I can't see why this wouldn't apply here in the future. However, a lot of the shift has to do with the mentality and the organizational culture of a company. The ones that are open to diversity and empowerment on all company levels will be the ones outperforming in the long run. These new approaches lead to better run organizations that benefit everyone – companies, employees and economies. 

The Czech Republic is always touted as a great country for tech entrepreneurs. But women have historically faced challenges cracking into these sectors. What obstacles do female entrepreneurs in the Czech Republic face?

Barbora: The IT and tech industries are generally considered to be male industries. So are finances, manufacturing and development. On the other hand we have the “female” industries of retail, recreation, and hospitality. We want to remove that division and send the message that if a woman feels confident to set up a financial or management consulting business, then it is ok to do so.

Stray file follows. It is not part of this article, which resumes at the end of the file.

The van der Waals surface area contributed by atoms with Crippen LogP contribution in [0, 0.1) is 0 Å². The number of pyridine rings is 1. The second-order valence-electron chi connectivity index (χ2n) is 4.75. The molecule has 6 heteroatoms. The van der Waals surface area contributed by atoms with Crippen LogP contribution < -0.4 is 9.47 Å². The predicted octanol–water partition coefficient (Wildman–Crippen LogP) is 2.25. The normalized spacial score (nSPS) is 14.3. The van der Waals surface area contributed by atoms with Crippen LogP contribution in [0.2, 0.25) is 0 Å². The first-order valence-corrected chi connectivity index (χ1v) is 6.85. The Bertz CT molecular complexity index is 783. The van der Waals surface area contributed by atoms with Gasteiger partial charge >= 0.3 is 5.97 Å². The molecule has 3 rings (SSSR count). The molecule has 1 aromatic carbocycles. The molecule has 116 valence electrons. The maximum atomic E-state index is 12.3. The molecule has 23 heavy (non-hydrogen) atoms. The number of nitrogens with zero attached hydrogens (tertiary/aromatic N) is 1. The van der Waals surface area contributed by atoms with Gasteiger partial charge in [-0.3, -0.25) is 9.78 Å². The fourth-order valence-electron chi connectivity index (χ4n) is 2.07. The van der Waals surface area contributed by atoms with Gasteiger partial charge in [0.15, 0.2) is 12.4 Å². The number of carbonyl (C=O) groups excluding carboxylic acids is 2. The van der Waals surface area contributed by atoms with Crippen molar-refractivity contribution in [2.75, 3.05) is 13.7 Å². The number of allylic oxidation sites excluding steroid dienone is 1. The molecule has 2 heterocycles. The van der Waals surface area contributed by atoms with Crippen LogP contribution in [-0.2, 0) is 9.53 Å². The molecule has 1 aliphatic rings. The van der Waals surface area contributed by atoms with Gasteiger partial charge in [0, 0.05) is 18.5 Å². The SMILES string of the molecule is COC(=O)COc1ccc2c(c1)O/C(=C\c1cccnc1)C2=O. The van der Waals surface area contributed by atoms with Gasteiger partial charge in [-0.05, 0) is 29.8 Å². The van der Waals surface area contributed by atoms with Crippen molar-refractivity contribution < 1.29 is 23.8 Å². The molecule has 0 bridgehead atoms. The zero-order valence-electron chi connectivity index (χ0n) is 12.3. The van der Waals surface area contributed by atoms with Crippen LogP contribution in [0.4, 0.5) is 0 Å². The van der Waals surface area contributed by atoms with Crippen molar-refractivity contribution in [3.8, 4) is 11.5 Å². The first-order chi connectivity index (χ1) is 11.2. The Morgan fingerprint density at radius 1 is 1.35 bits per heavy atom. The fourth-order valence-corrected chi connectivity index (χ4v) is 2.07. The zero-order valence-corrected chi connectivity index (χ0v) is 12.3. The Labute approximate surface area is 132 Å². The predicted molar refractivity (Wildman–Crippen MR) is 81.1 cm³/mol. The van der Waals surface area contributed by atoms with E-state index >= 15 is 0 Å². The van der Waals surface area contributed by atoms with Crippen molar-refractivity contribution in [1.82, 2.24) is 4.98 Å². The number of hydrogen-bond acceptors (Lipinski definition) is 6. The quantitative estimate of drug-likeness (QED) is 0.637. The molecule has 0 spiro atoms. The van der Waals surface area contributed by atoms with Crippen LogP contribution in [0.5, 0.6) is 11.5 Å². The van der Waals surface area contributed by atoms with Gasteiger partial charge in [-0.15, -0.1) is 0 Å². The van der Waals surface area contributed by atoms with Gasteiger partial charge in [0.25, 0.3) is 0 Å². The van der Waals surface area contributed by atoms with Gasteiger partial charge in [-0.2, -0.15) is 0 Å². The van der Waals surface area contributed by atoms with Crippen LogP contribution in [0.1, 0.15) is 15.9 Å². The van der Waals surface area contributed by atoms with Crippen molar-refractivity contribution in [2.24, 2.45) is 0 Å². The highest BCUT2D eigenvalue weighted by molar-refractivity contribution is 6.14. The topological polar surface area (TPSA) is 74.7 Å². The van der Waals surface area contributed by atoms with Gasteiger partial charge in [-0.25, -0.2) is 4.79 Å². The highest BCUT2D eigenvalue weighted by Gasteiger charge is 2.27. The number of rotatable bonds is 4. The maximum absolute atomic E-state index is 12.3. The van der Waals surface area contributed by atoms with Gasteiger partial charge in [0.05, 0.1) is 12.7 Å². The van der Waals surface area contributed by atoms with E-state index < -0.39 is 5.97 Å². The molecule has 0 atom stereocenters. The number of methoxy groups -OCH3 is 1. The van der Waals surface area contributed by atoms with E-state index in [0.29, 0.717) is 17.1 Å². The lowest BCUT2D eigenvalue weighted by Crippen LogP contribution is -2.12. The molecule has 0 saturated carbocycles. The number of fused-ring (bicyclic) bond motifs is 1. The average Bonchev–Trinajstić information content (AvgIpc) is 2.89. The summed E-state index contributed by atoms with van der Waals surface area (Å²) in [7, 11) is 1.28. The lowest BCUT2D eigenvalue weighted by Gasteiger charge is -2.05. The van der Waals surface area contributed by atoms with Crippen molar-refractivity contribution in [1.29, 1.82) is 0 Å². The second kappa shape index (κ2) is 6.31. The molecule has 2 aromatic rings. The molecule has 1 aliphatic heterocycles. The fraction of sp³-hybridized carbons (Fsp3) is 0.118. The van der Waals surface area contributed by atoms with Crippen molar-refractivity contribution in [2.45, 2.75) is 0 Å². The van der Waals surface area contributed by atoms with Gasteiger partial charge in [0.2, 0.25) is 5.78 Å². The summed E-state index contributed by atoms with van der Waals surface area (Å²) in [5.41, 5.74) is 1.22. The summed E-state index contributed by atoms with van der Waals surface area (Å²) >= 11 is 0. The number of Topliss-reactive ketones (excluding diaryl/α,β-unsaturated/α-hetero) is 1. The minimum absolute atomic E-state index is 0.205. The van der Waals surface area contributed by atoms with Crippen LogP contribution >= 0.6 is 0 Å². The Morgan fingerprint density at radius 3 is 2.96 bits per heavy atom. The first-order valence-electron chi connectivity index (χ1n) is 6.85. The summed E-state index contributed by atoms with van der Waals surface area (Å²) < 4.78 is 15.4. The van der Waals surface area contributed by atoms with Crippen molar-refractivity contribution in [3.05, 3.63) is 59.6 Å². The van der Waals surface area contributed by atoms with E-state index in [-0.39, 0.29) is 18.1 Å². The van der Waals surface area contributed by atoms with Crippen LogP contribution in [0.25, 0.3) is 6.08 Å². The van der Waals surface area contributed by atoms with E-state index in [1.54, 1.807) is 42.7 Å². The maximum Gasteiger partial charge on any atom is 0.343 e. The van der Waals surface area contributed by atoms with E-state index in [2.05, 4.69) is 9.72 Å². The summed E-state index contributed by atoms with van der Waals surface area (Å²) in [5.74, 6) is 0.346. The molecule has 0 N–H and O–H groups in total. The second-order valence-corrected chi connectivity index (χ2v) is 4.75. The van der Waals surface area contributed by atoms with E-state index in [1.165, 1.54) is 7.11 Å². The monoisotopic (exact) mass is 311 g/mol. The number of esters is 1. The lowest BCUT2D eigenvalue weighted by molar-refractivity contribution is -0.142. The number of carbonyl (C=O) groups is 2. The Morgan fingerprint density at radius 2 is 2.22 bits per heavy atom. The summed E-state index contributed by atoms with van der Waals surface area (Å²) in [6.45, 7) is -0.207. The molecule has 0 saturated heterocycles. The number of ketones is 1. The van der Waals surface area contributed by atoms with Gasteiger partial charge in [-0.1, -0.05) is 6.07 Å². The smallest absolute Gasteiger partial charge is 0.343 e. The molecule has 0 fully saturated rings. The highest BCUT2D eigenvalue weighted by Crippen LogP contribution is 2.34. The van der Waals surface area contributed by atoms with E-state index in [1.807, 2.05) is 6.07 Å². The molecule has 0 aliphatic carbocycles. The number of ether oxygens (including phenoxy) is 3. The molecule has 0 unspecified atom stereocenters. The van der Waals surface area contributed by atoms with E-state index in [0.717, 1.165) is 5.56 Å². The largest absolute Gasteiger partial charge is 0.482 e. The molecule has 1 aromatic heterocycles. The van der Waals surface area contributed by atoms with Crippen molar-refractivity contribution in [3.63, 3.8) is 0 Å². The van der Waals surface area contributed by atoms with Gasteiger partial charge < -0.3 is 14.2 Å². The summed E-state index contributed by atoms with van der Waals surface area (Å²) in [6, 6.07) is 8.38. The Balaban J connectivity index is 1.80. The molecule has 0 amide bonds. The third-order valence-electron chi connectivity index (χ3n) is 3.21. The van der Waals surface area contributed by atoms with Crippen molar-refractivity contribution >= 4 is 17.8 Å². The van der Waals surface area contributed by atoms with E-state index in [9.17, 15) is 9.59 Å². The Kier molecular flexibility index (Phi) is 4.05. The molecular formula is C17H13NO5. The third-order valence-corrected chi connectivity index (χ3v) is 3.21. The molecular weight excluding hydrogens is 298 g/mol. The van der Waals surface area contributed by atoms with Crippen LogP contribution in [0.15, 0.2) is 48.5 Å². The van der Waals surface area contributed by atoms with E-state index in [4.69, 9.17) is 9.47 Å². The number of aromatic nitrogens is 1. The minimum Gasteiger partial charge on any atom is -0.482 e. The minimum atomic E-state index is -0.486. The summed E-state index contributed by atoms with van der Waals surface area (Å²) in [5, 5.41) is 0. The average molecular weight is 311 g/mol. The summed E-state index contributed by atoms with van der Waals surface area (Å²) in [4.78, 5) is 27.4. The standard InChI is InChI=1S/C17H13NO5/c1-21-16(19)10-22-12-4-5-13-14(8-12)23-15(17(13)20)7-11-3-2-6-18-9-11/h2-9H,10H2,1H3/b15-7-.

The bigger problem here is that only about 3% of startup investments go to women, which is a shocking statistic. Tackling this would be an amazing achievement and is part of our plans for the future. This needs to be supported by a general shift in mindset, where investors embrace the possibility that a woman can be very successful in a male industry if given the chance. 

Future Females headquarters team.
Future Females headquarters team.

What opportunities are there for businesswomen on the local market and how has the pandemic thrown us additional challenges when it comes to starting a business or improving one's career standing?